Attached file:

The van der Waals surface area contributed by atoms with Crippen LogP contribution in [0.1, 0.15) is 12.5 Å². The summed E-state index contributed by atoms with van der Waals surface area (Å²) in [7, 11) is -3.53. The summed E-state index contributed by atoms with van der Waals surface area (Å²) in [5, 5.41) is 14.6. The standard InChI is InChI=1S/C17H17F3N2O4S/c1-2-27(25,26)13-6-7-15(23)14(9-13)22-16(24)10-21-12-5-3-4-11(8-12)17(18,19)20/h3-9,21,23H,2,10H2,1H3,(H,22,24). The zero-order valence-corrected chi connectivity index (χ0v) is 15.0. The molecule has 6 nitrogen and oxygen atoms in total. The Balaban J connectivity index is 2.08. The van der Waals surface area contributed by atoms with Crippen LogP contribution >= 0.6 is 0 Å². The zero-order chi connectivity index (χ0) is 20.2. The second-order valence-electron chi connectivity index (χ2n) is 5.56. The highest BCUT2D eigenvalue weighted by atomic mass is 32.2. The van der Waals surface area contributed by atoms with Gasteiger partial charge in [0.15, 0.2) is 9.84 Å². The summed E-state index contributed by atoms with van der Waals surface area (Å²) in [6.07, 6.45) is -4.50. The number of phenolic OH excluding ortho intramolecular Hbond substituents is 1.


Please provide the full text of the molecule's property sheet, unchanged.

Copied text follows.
The van der Waals surface area contributed by atoms with Crippen LogP contribution in [0.1, 0.15) is 12.5 Å². The summed E-state index contributed by atoms with van der Waals surface area (Å²) in [7, 11) is -3.53. The summed E-state index contributed by atoms with van der Waals surface area (Å²) in [5, 5.41) is 14.6. The standard InChI is InChI=1S/C17H17F3N2O4S/c1-2-27(25,26)13-6-7-15(23)14(9-13)22-16(24)10-21-12-5-3-4-11(8-12)17(18,19)20/h3-9,21,23H,2,10H2,1H3,(H,22,24). The zero-order valence-corrected chi connectivity index (χ0v) is 15.0. The molecule has 6 nitrogen and oxygen atoms in total. The Balaban J connectivity index is 2.08. The van der Waals surface area contributed by atoms with Crippen LogP contribution >= 0.6 is 0 Å². The zero-order chi connectivity index (χ0) is 20.2. The second-order valence-electron chi connectivity index (χ2n) is 5.56. The highest BCUT2D eigenvalue weighted by atomic mass is 32.2. The van der Waals surface area contributed by atoms with Gasteiger partial charge in [0.15, 0.2) is 9.84 Å². The summed E-state index contributed by atoms with van der Waals surface area (Å²) in [6.07, 6.45) is -4.50. The number of phenolic OH excluding ortho intramolecular Hbond substituents is 1.